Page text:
Please join us for an evening reading with Peggy Herring on her book: Anna, Like Thunder.
"In November 1808, the Russian ship St. Nikolai ran aground off the west coast of the
Olympic Peninsula near present-day LaPush, Washington. According to historical
record, the twenty-two Russians aboard came to shore and were enslaved and traded
among coastal First Nations until the survivors were rescued a year and a half later.
One of the Russians was eighteen-year-old Anna Petrovna Bulygina, the wife of the
There are two written records of this incident—a written account from Russian fur
trader Timofei Osipovich Tarakanov who was the supercargo aboard the ship, and an
oral tradition as told by Quileute elder Ben Hobucket. Anna is a minor character in
both accounts, but she plays a pivotal role in history.
In Anna, Like Thunder, Herring blends fact and fiction to bring this remarkable woman
to life. Captured, enslaved, and separated fom her husband, Anna is of course terrified,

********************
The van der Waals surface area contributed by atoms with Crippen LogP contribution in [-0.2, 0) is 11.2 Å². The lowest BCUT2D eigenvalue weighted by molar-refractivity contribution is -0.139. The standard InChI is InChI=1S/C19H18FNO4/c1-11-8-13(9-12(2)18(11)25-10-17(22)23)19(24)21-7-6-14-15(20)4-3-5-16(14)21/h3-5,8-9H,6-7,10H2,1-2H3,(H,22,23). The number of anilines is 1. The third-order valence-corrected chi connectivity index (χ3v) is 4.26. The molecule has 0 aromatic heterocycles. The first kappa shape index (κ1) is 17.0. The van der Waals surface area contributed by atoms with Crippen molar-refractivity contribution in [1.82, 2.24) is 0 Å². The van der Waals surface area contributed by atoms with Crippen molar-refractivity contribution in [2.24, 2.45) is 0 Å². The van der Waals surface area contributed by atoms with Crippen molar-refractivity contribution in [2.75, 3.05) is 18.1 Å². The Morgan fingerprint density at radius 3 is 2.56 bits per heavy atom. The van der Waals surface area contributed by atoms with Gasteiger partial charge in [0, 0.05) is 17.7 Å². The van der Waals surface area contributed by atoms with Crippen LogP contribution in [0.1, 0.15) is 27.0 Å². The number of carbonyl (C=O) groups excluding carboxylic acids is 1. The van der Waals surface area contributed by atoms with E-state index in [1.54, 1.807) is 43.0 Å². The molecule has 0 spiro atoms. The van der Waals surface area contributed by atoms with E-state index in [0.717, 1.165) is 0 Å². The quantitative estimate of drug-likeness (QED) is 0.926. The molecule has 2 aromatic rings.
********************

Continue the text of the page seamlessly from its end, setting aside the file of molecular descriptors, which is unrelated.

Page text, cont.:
but she quickly discovers that nothing—including slavery—is as she expected. As she
encounters a way of living that she never could have fathomed, she begins to question
Russian imperialist aspirations and even her own beliefs. And then, in 1809, during an
attempted “rescue”, she refuses help and instead encourages her rescuers to surrender,
an action that set off a series of events that today illuminate an important period of
history on the coast of the Olympic peninsula.
Praise for Anna, Like Thunder
“An intimate engagement with a little-known ghost of North American history and
memory.” —Jaspreet Singh, author of Helium and November
“A beautifully rendered and intimate tale of loss, discovery and redemption, Anna, Like
Thunder takes readers into the heart of North American west coast Indigenous culture:
the forests, beaches and ocean that embrace and sustain them. Peggy Herring writes
so seamlessly that I felt like I was Russian Anna Bulygina, learning to dry salmon,
following a wolf to safety, or confronting the tragic consequences of my colonial
heritage on the people who’ve kept me alive and befriended me.” —Ann Eriksson,
author of The Performance
Peggy herring spent her career as a journalist with the cbc, and has worked all over
Canada, as well as in Nepal, London, Dhaka, and New Delhi. She is the author of
This Innocent Corner (Oolichan Books, 2010), and her short fiction has been featured
in a variety of publications, including The Antigonish Review, The New Quarterly, and
Prism International. Visit her at peggyherring.ca.